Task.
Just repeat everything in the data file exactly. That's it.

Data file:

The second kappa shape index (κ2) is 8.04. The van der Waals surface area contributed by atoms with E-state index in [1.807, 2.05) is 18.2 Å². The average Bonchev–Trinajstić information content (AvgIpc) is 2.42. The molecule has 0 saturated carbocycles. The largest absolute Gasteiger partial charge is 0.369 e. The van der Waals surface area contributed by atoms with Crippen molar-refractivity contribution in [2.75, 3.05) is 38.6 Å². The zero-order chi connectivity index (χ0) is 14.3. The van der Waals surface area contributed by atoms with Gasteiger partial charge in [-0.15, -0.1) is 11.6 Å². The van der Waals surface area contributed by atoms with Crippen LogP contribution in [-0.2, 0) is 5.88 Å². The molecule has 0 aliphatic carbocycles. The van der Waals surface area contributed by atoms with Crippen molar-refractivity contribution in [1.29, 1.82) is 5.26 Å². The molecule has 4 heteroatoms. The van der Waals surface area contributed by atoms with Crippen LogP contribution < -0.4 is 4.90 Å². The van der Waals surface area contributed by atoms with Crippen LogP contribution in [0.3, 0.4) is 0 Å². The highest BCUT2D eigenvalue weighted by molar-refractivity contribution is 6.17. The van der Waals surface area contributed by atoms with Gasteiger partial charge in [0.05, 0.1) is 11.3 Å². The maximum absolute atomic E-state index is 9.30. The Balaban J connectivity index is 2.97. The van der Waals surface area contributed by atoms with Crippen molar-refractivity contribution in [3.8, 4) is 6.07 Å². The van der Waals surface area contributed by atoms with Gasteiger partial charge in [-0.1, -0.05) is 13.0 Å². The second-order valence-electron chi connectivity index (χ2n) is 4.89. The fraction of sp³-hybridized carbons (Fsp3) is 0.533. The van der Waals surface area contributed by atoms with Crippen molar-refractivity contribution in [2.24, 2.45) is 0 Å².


The second kappa shape index (κ2) is 8.04. The van der Waals surface area contributed by atoms with E-state index in [1.807, 2.05) is 18.2 Å². The average Bonchev–Trinajstić information content (AvgIpc) is 2.42. The molecule has 0 saturated carbocycles. The largest absolute Gasteiger partial charge is 0.369 e. The van der Waals surface area contributed by atoms with Crippen molar-refractivity contribution in [2.75, 3.05) is 38.6 Å². The zero-order chi connectivity index (χ0) is 14.3. The van der Waals surface area contributed by atoms with Gasteiger partial charge in [-0.15, -0.1) is 11.6 Å². The van der Waals surface area contributed by atoms with Crippen LogP contribution in [-0.2, 0) is 5.88 Å². The molecule has 0 aliphatic carbocycles. The van der Waals surface area contributed by atoms with Crippen molar-refractivity contribution in [1.29, 1.82) is 5.26 Å². The molecule has 4 heteroatoms. The van der Waals surface area contributed by atoms with Crippen LogP contribution < -0.4 is 4.90 Å². The van der Waals surface area contributed by atoms with Crippen LogP contribution in [0.3, 0.4) is 0 Å². The highest BCUT2D eigenvalue weighted by molar-refractivity contribution is 6.17. The van der Waals surface area contributed by atoms with Gasteiger partial charge in [0.05, 0.1) is 11.3 Å². The maximum absolute atomic E-state index is 9.30. The Balaban J connectivity index is 2.97. The van der Waals surface area contributed by atoms with Crippen molar-refractivity contribution in [3.8, 4) is 6.07 Å². The van der Waals surface area contributed by atoms with Gasteiger partial charge in [-0.1, -0.05) is 13.0 Å². The second-order valence-electron chi connectivity index (χ2n) is 4.89. The fraction of sp³-hybridized carbons (Fsp3) is 0.533. The van der Waals surface area contributed by atoms with Crippen molar-refractivity contribution in [2.24, 2.45) is 0 Å².